3

Are there corporations in which I can invest with a clear conscience? I would like to save money for the pension and invest in the stock market, but I am not sure which companies act sustainably, committed to environmental protection, pay fair wages, do no animal testing and so on. I realize that perhaps I will not achieve the highest return with this strategy, but ethically correct action is more important to me than good profitability. At best, I would like to invest in an ethically correct ETF.

closed as primarily opinion-based by Bob Baerker, Chris W. Rea, Pete B., Nathan L, JoeTaxpayer Sep 4 '18 at 18:18

Many good questions generate some degree of opinion based on expert experience, but answers to this question will tend to be almost entirely based on opinions, rather than facts, references, or specific expertise. If this question can be reworded to fit the rules in the help center, please edit the question.

  • 8
    There are several funds that use (or attempt to) some measure of corporate citizenship when choosing investments. However, because ethics interacts with so many different questions (and on some of those, there isn't even consensus on which action is the "more ethical", let alone which are more important), you will have to choose carefully to find one which matches your own priorities. – Ben Voigt Sep 2 '18 at 20:35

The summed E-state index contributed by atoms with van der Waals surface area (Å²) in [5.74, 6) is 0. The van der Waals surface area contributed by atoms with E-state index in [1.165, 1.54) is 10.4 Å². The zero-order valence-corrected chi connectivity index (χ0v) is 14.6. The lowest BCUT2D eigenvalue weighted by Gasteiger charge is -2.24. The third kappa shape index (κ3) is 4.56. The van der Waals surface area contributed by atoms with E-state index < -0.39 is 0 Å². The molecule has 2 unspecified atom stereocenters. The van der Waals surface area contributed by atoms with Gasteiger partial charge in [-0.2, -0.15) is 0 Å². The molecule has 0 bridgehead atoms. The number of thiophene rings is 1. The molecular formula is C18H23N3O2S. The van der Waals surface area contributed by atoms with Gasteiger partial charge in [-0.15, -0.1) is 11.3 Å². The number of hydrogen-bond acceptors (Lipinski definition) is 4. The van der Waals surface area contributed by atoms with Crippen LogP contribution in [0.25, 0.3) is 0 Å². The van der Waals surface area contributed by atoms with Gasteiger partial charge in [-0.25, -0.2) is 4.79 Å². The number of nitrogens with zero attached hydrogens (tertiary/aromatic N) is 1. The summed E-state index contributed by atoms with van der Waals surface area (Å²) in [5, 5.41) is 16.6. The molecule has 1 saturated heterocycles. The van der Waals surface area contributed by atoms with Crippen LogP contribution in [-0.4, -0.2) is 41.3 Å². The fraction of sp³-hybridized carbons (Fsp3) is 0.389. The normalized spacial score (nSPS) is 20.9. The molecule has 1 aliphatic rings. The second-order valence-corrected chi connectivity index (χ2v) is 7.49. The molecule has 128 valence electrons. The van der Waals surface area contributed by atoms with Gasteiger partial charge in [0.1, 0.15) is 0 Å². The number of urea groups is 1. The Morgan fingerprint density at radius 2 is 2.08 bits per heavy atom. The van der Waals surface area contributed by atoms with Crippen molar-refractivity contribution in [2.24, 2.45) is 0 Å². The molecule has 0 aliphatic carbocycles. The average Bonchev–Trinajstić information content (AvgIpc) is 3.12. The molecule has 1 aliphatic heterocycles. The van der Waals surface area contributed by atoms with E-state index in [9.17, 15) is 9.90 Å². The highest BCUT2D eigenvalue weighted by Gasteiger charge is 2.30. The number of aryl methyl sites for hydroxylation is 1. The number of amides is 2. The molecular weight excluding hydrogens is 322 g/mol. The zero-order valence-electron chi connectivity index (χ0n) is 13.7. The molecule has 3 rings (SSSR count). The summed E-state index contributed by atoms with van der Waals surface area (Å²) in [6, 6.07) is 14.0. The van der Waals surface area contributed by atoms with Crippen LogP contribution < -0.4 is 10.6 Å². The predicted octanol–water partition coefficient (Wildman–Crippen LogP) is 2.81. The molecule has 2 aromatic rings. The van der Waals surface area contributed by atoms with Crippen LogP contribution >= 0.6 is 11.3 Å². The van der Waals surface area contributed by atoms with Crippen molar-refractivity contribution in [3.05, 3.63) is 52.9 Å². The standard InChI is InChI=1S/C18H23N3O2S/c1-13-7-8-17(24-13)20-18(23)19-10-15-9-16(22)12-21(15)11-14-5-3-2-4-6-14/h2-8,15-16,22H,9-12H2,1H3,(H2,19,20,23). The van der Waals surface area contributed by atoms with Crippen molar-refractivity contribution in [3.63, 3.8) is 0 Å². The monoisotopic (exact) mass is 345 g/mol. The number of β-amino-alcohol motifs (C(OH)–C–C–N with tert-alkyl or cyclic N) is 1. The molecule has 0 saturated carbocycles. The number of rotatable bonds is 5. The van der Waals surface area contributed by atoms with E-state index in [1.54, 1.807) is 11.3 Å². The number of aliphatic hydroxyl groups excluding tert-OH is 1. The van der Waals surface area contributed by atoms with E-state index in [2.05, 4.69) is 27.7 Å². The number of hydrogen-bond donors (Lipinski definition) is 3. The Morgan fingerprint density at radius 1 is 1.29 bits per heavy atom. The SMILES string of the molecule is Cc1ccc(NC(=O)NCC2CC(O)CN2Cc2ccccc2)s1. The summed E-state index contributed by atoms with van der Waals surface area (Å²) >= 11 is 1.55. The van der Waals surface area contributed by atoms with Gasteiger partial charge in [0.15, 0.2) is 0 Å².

• 2
    This is impossible to answer without knowing specifically what bothers your conscience. You might do better to ask whether there are funds that invest according to particular ethical principles, and whether any of those are a close match to yours. – jamesqf Sep 3 '18 at 18:40
  • There are ETFs that only invest in "sustainable and ethically fair" companies, but on closer inspection companies were also represented in the ETF, which in my opinion are neither sustainable nor ethically correct. – andreas Sep 3 '18 at 18:42